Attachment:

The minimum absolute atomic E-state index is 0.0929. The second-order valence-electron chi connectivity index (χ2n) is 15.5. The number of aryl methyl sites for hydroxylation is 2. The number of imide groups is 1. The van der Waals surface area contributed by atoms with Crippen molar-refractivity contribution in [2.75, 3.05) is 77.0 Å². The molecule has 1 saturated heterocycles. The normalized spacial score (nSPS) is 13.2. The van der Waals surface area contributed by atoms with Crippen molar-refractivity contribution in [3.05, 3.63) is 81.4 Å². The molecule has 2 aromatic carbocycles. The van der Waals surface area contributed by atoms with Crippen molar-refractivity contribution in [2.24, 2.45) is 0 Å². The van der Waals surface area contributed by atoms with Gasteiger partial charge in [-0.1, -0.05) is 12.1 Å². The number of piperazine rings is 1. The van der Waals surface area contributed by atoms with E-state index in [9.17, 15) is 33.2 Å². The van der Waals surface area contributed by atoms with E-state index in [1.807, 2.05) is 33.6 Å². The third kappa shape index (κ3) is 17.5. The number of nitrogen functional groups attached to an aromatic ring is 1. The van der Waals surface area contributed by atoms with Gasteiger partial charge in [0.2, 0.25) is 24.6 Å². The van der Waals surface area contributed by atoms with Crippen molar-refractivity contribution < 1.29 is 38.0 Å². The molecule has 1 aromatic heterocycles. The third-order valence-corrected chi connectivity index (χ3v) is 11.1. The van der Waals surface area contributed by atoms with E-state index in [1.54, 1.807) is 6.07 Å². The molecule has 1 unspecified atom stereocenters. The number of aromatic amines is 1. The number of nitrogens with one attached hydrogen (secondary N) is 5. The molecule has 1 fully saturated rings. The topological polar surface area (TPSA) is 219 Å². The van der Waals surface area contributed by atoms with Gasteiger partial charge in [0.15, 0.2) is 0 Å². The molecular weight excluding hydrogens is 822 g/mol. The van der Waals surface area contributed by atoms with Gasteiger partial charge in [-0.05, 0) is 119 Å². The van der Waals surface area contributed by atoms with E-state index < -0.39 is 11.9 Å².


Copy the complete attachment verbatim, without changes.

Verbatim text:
The minimum absolute atomic E-state index is 0.0929. The second-order valence-electron chi connectivity index (χ2n) is 15.5. The number of aryl methyl sites for hydroxylation is 2. The number of imide groups is 1. The van der Waals surface area contributed by atoms with Crippen molar-refractivity contribution in [2.75, 3.05) is 77.0 Å². The molecule has 1 saturated heterocycles. The normalized spacial score (nSPS) is 13.2. The van der Waals surface area contributed by atoms with Crippen molar-refractivity contribution in [3.05, 3.63) is 81.4 Å². The molecule has 2 aromatic carbocycles. The van der Waals surface area contributed by atoms with Crippen molar-refractivity contribution in [2.24, 2.45) is 0 Å². The van der Waals surface area contributed by atoms with Gasteiger partial charge in [-0.1, -0.05) is 12.1 Å². The number of piperazine rings is 1. The van der Waals surface area contributed by atoms with E-state index in [9.17, 15) is 33.2 Å². The van der Waals surface area contributed by atoms with E-state index in [1.807, 2.05) is 33.6 Å². The third kappa shape index (κ3) is 17.5. The number of nitrogen functional groups attached to an aromatic ring is 1. The van der Waals surface area contributed by atoms with Gasteiger partial charge in [0.2, 0.25) is 24.6 Å². The van der Waals surface area contributed by atoms with Crippen molar-refractivity contribution < 1.29 is 38.0 Å². The molecule has 1 aromatic heterocycles. The third-order valence-corrected chi connectivity index (χ3v) is 11.1. The van der Waals surface area contributed by atoms with E-state index in [1.54, 1.807) is 6.07 Å². The molecule has 1 unspecified atom stereocenters. The number of aromatic amines is 1. The number of nitrogens with one attached hydrogen (secondary N) is 5. The molecule has 1 fully saturated rings. The topological polar surface area (TPSA) is 219 Å². The van der Waals surface area contributed by atoms with Gasteiger partial charge in [0.15, 0.2) is 0 Å². The molecular weight excluding hydrogens is 822 g/mol. The van der Waals surface area contributed by atoms with Gasteiger partial charge in [-0.05, 0) is 119 Å². The van der Waals surface area contributed by atoms with E-state index < -0.39 is 11.9 Å².